Scientists using x-ray telescopy and observations from the Hubble satellite have identified a planet that they say is 99.9% likely to be inhabited by intelligent life forms, but Congress recently retracted all funding for the project, putting it on the shelf indefinitely. The harsh reaction came after Gil Whately, an astronomer at Gulf Isthmus University, suggested during Congressional testimony that “we might be able to learn something” from this newly discovered civilization.
Rex Chin, a Republican representing western Missouri in the House and chair of the Science and Technology subcommittee, released a statement to explain the restriction on funding. He said, “We’ve long known that America is the greatest country in the world. As science expands our understanding of the universe, it’s important that we remember that America is also the greatest country in the universe. As his testimony demonstrated, Prof. Whately doesn’t understand this simple fact, and so we had to act decisively. We are in no way opposed to science, but it’s our duty to be sure scientists are proceeding in a responsible manner.”
In a recent interview, Whately described what he’d glimpsed on the planet, known as Herix III, before the feds repossessed his lab computers and optical devices. Herix III is a so-called blue planet, meaning it has water and an atmosphere similar to Earth’s. “We knew that all the conditions to support life exist there. You could step out on the surface of Herix III and be just fine,” says Whately.
His research team developed software algorithms that could better analyze images of distant planets. “What we’ve seen in our latest studies are signs that the environment of the planet has been manipulated by an intelligent species. In fact, based on the relatively uniform distribution of development and the great consistency over time that we can detect, we think there’s reason to believe that this other intelligent species has found a way to live without conflict. And while they obviously have advanced technology, we have some evidence suggestive that they’ve structured their economy so that technology supports the well–being of the living population. In addition, we see pollution levels similar to Earth before the Industrial Revolution, so they’ve kept their environment pristine.”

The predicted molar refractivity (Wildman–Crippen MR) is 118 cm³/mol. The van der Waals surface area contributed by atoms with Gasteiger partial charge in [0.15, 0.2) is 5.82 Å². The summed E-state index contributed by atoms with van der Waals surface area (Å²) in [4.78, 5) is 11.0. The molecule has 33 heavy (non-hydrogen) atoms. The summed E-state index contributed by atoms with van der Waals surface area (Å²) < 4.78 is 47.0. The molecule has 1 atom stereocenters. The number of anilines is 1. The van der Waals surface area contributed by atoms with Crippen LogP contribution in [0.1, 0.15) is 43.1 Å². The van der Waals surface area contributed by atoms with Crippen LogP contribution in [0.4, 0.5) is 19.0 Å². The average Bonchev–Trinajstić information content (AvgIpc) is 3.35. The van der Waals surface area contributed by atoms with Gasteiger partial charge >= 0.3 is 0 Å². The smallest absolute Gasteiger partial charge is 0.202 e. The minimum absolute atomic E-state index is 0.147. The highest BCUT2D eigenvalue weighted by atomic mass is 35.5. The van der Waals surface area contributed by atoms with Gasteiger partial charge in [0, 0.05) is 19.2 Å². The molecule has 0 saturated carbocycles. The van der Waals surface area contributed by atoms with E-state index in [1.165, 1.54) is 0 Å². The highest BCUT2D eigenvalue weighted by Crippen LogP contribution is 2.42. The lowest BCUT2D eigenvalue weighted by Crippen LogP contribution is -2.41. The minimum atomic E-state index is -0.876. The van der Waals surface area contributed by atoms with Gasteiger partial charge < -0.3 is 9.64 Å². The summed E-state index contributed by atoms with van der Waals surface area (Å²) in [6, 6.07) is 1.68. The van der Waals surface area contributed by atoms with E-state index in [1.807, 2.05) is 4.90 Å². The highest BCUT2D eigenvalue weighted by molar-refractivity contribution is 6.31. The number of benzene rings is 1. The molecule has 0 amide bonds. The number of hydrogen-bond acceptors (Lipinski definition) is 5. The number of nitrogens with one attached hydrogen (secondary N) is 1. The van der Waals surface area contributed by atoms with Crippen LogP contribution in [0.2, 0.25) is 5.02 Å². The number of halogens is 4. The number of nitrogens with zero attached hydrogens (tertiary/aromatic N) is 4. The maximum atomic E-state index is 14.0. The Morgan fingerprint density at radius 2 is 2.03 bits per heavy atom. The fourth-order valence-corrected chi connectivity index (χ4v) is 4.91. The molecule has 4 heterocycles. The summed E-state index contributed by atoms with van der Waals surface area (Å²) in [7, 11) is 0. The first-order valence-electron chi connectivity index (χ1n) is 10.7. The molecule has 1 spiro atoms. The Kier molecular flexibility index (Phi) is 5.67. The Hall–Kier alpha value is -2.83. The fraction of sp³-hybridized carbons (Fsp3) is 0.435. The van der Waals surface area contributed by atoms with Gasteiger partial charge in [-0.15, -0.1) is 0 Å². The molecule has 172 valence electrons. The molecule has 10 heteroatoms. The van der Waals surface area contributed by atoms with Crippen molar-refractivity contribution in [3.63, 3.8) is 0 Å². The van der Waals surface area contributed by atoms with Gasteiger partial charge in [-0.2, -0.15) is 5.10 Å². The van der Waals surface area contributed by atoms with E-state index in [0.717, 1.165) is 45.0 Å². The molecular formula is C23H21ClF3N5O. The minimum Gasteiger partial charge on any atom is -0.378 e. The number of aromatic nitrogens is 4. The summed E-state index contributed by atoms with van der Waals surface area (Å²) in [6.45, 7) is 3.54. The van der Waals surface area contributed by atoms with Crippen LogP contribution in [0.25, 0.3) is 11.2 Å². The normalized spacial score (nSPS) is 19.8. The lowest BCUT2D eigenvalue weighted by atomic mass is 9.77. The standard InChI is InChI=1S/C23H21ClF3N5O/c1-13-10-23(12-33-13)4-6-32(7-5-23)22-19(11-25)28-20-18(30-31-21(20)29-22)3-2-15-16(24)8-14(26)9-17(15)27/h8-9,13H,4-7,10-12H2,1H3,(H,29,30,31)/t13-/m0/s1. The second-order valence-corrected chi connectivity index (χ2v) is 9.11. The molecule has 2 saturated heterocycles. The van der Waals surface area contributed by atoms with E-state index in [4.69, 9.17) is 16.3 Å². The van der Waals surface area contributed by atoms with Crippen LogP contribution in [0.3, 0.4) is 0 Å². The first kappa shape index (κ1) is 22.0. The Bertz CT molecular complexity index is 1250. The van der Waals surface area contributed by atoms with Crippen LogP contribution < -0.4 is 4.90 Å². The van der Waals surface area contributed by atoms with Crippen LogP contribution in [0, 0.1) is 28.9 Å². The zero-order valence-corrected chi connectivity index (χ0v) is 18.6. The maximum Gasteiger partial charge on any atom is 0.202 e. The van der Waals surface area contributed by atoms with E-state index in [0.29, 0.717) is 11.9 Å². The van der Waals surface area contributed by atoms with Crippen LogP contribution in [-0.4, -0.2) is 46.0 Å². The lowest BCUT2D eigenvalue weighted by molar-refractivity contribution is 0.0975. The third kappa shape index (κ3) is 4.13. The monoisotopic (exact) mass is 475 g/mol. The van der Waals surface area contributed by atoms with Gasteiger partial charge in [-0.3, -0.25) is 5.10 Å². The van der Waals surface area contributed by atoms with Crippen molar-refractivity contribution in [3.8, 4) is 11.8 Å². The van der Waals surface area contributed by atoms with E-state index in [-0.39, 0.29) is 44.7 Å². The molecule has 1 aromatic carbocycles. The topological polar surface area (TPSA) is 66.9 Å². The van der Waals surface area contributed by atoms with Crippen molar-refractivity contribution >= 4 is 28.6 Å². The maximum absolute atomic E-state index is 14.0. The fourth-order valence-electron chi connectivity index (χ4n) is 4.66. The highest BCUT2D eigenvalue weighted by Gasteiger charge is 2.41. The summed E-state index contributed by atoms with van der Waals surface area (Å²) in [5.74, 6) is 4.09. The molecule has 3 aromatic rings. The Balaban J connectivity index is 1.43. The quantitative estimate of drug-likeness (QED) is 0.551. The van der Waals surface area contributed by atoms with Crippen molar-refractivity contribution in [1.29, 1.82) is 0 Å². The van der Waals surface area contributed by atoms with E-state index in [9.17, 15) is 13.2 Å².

Whately says his work was cut off before he could complete his analysis. “We can’t be certain of any conclusions yet, but these are tantalizing clues about a form of society that has overcome some of our direst problems.”
Anita Waxx, a House Republican representing the third district of Oklahoma, has been vocal in attacking the findings of Whately and his team. “Once again scientists are trying to tear down America,” she says. “I’m getting to where I feel for my gun whenever I hear the word ‘scientist.'” Waxx has questioned how Whately could claim to see something so far away and pointed out that the Bible has no mention of Herix III. “My constituents know that they’re part of the greatest nation. Not just a great nation—the greatest. They don’t need to know anything more than that. I won’t let some perfesser come along and try to educate them.“
While Republicans in Congress provoked the controversy over Whately’s research, the Obama administration had to agree to the revocation of funding through the National Science Foundation. A high-ranking administration official who asked not to be named told us: “We oppose any effort to muzzle scientists. This will do great harm to American innovation in decades to come. But it’s really hard to explain issues like this to people. We couldn’t fight it once the Republicans started using patriotism against us, however disingenuous it might have been, so we made a tactical decision to focus on expanding defense-related research instead. Everyone likes that.”
As the political storm rages on, Gil Whately has continued his teaching duties, reconstructing lecture notes using a borrowed laptop. But his once-busy lab is now bare and his graduate students and other collaborators have started looking for other projects to work on. He hopes to one day re-start his investigation, but all the data is on confiscated hard drives. Whately is also under attack by conservative alumni of GIU, who have started a petition to have him fired, despite his tenure. Whately waves away concern about his own career and says he only regrets that knowledge could be lost. “We don’t know what we don’t know,” he says. “I’ve always thought that was part of the beauty of science: that we could discover something new that will improve human life. I guess politics is different.”
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